Objectives: This is a comparative review between using dried blood spot (DBS) and mini-tube (MT) HIV sampling kits as part of an online sexually transmitted infection (STI) postal testing service. England has recently seen increases in internet-based and postal (eHealth) STI services. Expanding accessibility and testing for patients, cost implications and narrowing the HIV undiagnosed margin are drivers for this.
Methods: In 2017, data were reviewed from an online postal STI kit requesting service at a time of transitioning from MT to DBS. We compared the STI postal kit and HIV blood sample return rates, and the successful processing/analysis rates of the DBS and MT kits. Descriptive statistics were applied to participant characteristics, with Pearson's χ2 or Fisher exact test used to demonstrate statistical differences. We also describe and calculate a 'request-to-result ratio' (RRR) for both kit types. The RRR is defined as the number of online kit requests required to produce one successfully analysed result.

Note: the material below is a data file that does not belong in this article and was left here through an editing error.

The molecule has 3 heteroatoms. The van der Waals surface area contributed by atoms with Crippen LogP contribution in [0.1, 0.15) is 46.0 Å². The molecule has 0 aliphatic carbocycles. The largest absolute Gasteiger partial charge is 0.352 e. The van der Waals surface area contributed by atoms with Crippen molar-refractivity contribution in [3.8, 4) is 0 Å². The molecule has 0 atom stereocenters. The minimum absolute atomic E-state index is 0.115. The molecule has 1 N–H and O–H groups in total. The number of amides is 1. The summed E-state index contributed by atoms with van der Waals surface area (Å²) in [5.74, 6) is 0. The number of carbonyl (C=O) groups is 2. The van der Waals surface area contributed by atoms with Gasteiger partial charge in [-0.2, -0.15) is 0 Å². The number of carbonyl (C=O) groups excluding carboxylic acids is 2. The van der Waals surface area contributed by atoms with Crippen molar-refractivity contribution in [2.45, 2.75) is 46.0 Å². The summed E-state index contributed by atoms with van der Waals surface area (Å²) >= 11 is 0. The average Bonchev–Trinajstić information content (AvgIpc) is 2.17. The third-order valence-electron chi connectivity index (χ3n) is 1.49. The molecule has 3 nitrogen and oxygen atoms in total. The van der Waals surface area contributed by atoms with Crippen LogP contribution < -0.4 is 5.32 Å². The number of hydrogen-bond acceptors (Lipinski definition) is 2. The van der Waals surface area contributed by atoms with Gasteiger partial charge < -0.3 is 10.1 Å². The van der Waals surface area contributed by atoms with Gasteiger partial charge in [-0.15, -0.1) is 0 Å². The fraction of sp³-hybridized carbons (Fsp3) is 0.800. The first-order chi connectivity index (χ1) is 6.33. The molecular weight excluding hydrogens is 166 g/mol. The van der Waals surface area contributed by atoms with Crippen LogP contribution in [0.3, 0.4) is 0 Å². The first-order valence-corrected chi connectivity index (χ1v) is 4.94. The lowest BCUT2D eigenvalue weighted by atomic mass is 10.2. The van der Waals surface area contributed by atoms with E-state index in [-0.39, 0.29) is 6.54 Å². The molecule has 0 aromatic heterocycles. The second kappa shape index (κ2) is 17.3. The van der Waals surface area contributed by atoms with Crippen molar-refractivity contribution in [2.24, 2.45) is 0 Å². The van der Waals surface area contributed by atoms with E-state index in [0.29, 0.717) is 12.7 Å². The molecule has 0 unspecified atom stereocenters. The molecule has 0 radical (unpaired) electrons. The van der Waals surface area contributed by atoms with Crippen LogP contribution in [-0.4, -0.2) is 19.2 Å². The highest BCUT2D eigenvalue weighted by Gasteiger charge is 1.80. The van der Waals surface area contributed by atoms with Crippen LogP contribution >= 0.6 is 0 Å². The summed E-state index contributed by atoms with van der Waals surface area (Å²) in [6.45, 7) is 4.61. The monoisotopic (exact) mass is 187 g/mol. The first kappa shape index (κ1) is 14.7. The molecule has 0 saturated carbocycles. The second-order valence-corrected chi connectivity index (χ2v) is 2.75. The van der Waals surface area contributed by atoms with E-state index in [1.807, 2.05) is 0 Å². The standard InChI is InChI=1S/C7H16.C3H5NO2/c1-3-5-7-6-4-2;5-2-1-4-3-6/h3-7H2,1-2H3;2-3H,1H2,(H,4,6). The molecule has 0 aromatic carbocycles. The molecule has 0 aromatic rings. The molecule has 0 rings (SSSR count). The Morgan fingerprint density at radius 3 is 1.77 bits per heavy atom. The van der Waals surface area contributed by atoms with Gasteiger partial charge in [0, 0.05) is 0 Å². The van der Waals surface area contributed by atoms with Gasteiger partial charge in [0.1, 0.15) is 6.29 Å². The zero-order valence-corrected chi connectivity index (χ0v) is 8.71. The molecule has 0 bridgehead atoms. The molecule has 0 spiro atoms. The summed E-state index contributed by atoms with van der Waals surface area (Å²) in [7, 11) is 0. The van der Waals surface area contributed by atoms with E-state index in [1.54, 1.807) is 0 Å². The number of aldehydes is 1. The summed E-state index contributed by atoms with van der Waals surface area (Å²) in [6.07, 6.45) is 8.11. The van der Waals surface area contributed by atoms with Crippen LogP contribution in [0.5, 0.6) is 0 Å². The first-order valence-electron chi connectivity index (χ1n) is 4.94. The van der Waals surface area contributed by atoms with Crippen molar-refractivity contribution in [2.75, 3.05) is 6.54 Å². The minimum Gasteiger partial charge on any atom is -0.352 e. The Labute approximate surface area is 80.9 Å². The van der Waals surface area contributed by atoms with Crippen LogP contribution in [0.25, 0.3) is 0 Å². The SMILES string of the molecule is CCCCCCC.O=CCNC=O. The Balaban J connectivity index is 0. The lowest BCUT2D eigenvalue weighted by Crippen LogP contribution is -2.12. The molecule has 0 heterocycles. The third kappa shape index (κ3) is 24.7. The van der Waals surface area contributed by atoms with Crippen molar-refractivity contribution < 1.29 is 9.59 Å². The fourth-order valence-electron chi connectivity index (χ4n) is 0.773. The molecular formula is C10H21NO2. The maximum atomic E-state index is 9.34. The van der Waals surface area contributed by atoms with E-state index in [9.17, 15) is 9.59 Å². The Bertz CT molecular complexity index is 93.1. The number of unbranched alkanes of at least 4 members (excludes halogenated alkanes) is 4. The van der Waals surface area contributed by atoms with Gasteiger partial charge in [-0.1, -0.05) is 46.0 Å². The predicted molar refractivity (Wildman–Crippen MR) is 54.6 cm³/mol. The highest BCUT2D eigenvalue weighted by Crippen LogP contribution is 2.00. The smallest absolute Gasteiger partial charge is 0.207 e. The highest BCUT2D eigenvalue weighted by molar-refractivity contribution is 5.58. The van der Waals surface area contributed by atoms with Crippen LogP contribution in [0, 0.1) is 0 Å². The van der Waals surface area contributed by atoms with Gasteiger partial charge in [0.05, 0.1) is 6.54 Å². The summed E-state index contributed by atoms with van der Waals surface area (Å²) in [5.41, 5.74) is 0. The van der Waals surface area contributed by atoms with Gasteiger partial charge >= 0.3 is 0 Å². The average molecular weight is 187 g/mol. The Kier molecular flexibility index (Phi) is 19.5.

Results: 550 STI postal kit requests from a North-West of England region were reviewed from 13 June 2017 to 22 September 2017 (275 MT, 275 DBS). Baseline characteristics between the two groups were comparable (63% woman, 90% white British and 86% heterosexual with a median age of 26 years). The successful processing rate for the DBS was 98.8% c.f. 55.7% for the MT (p<0.001). The RRR for MT was 2.96, c.f. 1.70 for DBS. There was a 5.4% false positive HIV rate in the MT c.f. none in the DBS.
Conclusions: This comparative analysis suggests that in this community setting, the use of postal HIV DBS kits resulted in a significantly improved RRR compared with MT. The biggest factor was the large number of MT samples not analysed due to inadequate blood volumes. The unexpected level of false positive results in the MT samples needs confirming in larger studies.
Keywords: HIV; diagnosis; genitourinary medicine services; laboratory methods; screening.
© Author(s) (or their employer(s)) 2019. No commercial re-use. See rights and permissions. Published by BMJ.